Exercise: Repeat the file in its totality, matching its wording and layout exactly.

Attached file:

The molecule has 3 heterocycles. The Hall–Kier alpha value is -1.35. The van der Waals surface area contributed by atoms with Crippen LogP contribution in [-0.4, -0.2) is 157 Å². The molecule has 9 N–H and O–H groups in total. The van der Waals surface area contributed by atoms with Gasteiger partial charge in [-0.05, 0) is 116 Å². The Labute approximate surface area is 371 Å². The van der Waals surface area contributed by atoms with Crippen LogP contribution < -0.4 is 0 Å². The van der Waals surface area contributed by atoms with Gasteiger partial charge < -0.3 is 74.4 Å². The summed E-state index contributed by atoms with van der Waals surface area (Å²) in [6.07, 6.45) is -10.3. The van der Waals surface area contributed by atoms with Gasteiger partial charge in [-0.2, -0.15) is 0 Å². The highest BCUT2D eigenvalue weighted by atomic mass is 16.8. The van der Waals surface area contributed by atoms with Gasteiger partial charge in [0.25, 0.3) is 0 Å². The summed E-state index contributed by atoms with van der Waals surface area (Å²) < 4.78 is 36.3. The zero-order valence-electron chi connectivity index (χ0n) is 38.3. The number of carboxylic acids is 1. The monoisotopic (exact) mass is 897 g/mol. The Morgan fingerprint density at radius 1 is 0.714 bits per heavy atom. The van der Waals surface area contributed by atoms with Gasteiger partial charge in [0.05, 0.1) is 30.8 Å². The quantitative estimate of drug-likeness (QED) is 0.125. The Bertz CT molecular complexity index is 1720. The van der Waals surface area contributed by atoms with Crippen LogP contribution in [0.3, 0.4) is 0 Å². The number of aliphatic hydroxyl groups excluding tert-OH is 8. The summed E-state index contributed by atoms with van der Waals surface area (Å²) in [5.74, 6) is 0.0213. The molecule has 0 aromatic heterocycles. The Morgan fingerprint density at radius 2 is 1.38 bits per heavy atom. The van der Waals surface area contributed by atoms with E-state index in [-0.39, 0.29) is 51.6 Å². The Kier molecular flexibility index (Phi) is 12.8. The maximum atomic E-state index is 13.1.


The molecule has 3 heterocycles. The Hall–Kier alpha value is -1.35. The van der Waals surface area contributed by atoms with Crippen LogP contribution in [-0.4, -0.2) is 157 Å². The molecule has 9 N–H and O–H groups in total. The van der Waals surface area contributed by atoms with Gasteiger partial charge in [-0.05, 0) is 116 Å². The Labute approximate surface area is 371 Å². The van der Waals surface area contributed by atoms with Crippen LogP contribution < -0.4 is 0 Å². The van der Waals surface area contributed by atoms with Gasteiger partial charge < -0.3 is 74.4 Å². The summed E-state index contributed by atoms with van der Waals surface area (Å²) in [6.07, 6.45) is -10.3. The van der Waals surface area contributed by atoms with Gasteiger partial charge in [-0.2, -0.15) is 0 Å². The highest BCUT2D eigenvalue weighted by atomic mass is 16.8. The van der Waals surface area contributed by atoms with Gasteiger partial charge in [0.25, 0.3) is 0 Å². The summed E-state index contributed by atoms with van der Waals surface area (Å²) < 4.78 is 36.3. The zero-order valence-electron chi connectivity index (χ0n) is 38.3. The number of carboxylic acids is 1. The monoisotopic (exact) mass is 897 g/mol. The Morgan fingerprint density at radius 1 is 0.714 bits per heavy atom. The van der Waals surface area contributed by atoms with Gasteiger partial charge in [0.05, 0.1) is 30.8 Å². The quantitative estimate of drug-likeness (QED) is 0.125. The Bertz CT molecular complexity index is 1720. The van der Waals surface area contributed by atoms with Crippen LogP contribution in [0.3, 0.4) is 0 Å². The number of aliphatic hydroxyl groups excluding tert-OH is 8. The summed E-state index contributed by atoms with van der Waals surface area (Å²) in [5.74, 6) is 0.0213. The molecule has 0 aromatic heterocycles. The Morgan fingerprint density at radius 2 is 1.38 bits per heavy atom. The van der Waals surface area contributed by atoms with E-state index in [-0.39, 0.29) is 51.6 Å². The Kier molecular flexibility index (Phi) is 12.8. The maximum atomic E-state index is 13.1.